“Oh, you are here. Nayantara is getting ready still. Please wait here in the office”. As we entered the Director’s chamber in the children’s centre in an industrial part of north Delhi on that crisp November morning a dozen years ago, the moments of waiting for Nayantara seemed to stretch out interminably. Then right in the middle of our half-hearted small talk with the official-looking people in the room, we stopped in mid-sentence as we heard a tiny roar of voices and a swift swoosh as the curtains parted. A bundled baby was carried proudly into the room by a beaming nurse. I could see a nice head of hair that had been abundantly and freshly oiled, the smallest of noses, and a light blue cotton onesie with little cars and trains printed on it, no doubt picked out for the special occasion. My cousin Vatsala’s sage voice rang in my ears. “Didda, don’t get put off by the hair oil”. Before I knew it, Nayantara was in my arms, and I was almost blinded by her million-watt smile and the spray of dimples all over her face. “She looks just like you”, said the adoption officer triumphantly. Did she know I used to dream of a girl with dimples?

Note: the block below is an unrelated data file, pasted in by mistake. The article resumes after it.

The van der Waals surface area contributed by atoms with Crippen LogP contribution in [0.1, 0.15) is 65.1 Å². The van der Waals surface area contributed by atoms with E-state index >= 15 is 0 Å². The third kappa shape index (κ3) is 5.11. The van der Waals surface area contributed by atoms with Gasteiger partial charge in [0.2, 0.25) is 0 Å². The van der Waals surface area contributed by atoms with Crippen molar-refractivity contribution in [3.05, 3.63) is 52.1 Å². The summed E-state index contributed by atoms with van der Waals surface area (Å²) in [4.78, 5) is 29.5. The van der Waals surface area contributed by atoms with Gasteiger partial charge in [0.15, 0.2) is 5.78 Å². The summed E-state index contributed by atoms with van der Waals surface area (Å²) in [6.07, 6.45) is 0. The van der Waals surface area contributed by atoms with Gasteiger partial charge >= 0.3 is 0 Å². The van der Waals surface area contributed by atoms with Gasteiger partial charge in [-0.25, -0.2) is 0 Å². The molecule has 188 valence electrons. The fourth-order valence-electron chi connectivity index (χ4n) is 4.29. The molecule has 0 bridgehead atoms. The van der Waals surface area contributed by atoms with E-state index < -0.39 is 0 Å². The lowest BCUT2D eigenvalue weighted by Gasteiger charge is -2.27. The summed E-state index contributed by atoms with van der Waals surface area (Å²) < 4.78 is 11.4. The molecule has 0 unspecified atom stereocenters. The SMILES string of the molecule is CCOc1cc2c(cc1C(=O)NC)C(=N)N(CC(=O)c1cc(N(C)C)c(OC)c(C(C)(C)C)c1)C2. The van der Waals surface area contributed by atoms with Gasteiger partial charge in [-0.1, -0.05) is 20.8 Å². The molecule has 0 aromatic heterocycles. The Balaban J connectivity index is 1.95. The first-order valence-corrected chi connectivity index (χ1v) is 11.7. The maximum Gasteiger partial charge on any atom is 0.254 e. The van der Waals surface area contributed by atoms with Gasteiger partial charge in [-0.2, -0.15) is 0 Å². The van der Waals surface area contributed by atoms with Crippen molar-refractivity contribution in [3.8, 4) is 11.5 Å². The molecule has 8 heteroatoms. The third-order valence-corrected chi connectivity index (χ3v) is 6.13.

Not because of, but perhaps in spite of what the adoption officer told me, I find myself ever so often tracing my fingers across my daughter’s face while she sleeps gently next to me. I marvel at her perfect little nose that has now filled out, her shapely light-brown eyebrows, her lengthening body, and the fading blue birthmarks that once took up the entirety of her back. From this proximity, I can pretend she is mine. At other times, I see her whizzing past me as she picks up the phone to text a friend whose grandfather is unwell. I try to take a peek at her comforting words. She seems to know and understand loss, instinctively. They say loss of separation from our mother’s body is imprinted on our own bodies even before we develop consciousness. It is a primal wound.